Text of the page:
Reports UBS: "Recent quarters have delivered the lowest core inflation prints (on average) in 18 years".

And to really bring home the point: "We see an 80% probability that inflation will print below the RBA's end-2016 2½% y/y forecast mid-point". Let the national inflation debate begin!

Given the heavy yield weighting in the Australian share market, the current trend in underlying inflation should thus be supportive for equities in general, point out UBS economists. Exporters will benefit from a weaker Aussie dollar.

As per always, there will be losers too: "lower inflation would bring negative profit implications in some sectors, such as consumer staples, general insurers, domestic health care and telcos".

All-Weather Price Tracker

Every quality newsletter deserves a subscriber such as James B. Having followed my analysis into changing market dynamics and All-Weather Performers from the sidelines for a while, James finally bit the bullet earlier this year and decided to join FNArena as a paying subscriber.

Since then he has written a number of emails, including directed at Nigel NoMates, said Hello when meeting me in Manly, and spent a few weekends and afternoons on calculating and re-calculating the numbers available on All-Weather Performers. His end conclusion: there is a whole lot to say in favour of these All-Weather Performers. Their performance in years past has been much better than the broader market, no matter how we slice and dice the numbers.

Thanks James. Good to see that my own research/analysis/calculations withstood the extra scrutiny of a motivated investor as yourself who really wanted to get to the bottom of this. Needless to say, James B has now been converted to the theme.

James's last email (thus far) reached us over the Easter weekend. Whether all stocks mentioned in the monthly price tracker (in excel – for paying subs only) should still be regarded All-Weather Performers looking forward, or was there some legacy from the past as well?

Timely question. I had already concluded our monthly update needed a general revamp, including for the structural growth sectors I had identified in last year's eBook "Change. Investing in a Low Growth World". From this month onwards there should be no more such questions, from James or from anyone else, as we have conducted a general review and restructured the price tracker.

Paying subscribers can send a request to info@fnarena.com

Industry Structures Revisited

My previous Weekly Insights, Bear Market Diaries – Episode 6 (March 21, see below), mentioned research by Credit Suisse into industry structures and how they impacted on sustainable, lasting shareholder wealth creation by companies operating under such supportive dynamics. No guessing as to why I suggested investors should include such research when conducting their own.

Alas, Credit Suisse has since been forced into releasing a correction on the research. Someone had used one of the tables with calculations upside down. We're all human, of course, but there's very few worst alternatives to having published a major piece of research and then having to release a correction which substantially changes the framework. I feel sorry for the lads at Credit Suisse.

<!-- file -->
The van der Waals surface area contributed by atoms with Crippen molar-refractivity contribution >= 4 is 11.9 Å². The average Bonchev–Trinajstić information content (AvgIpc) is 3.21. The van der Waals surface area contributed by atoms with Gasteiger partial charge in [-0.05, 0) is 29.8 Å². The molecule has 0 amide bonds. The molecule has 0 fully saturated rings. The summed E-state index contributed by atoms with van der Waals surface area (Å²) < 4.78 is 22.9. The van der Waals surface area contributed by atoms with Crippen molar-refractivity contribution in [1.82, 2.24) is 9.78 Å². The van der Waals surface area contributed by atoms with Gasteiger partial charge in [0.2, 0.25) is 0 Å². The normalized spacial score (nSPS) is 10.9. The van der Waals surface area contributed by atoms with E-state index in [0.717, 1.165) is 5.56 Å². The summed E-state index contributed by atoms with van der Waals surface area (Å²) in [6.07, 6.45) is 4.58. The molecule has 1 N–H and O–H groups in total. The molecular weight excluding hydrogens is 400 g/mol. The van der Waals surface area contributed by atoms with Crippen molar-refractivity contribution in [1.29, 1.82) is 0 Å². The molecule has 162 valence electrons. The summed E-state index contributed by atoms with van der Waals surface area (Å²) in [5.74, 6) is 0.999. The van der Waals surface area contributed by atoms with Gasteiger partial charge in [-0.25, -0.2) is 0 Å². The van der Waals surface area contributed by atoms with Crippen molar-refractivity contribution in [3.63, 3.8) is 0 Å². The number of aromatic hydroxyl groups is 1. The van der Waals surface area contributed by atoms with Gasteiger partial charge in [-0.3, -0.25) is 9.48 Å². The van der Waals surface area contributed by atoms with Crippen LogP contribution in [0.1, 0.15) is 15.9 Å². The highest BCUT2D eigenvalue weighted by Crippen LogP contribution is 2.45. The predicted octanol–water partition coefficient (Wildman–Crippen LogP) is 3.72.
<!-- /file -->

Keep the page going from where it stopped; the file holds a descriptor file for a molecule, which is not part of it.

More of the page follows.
Turns out, investing in companies with very bad industry dynamics over time generates similar results as investing in supportive industries. The ones missing out, if we rely on this angle only, are companies operating under rather neutral sector dynamics.

That's the statistical end conclusion. Credit Suisse points out while this might be true, the approach to investing in the two opposites would certainly have to be different. When it comes to weak industry structures, the search should probably focus on beaten down stocks who either attract the attention from a corporate suitor or whose fortune is about to turn for the better.

When looking for strong, supportive industry dynamics, investors can take note of the fact this has been one of key factors in support of my own research into All-Weather Performers. These stocks trade on market-premium valuations, and for good reasons too. I sincerely hope all readers of my weekly updates have a good portion of those in their long term investment portfolios.

Regardless, the revised outcome of Credit Suisse's research is intriguing, to say the least, and once again shows there is no such thing as one strategy or one approach that fits all circumstances and suits all kinds of investors.

#NigelNoMates Not Enjoying A Holiday

Nigel remains sceptical whether central bank actions in March have now fundamentally re-shaped the outlook for the global economy and for financial assets.

Catching Up On The Past

In case you missed some of the preceding stories, here's your chance to catch up (in reverse order):

Rudi's View: 2016 is The Year Of Conviction

Rudi's View: Who's Afraid Of The Big Bad Bear?

The Bear Market Diaries – Episode 1

The Bear Market Diaries – Episode 2

The Bear Market Diaries – Episode 3

The Bear Market Diaries – Episode 4

The Bear Market Diaries – Episode 5

The Bear Market Diaries – Episode 6

Rudi On Tour – Who's Afraid Of The Big Bad Bear?

They seem to come along every eight years or so, the dreadful bear market so many investors detest, causing risk appetite to evaporate and share prices to reset at lower levels. Every time the cause and follow-through are different. So what lies at its origin this time and what's going to be the likely outcome? As a self-nominated bear market expert, I will be sharing causes, explanations, insights and strategies for investors who want more than keeping their fingers crossed while hoping for the best.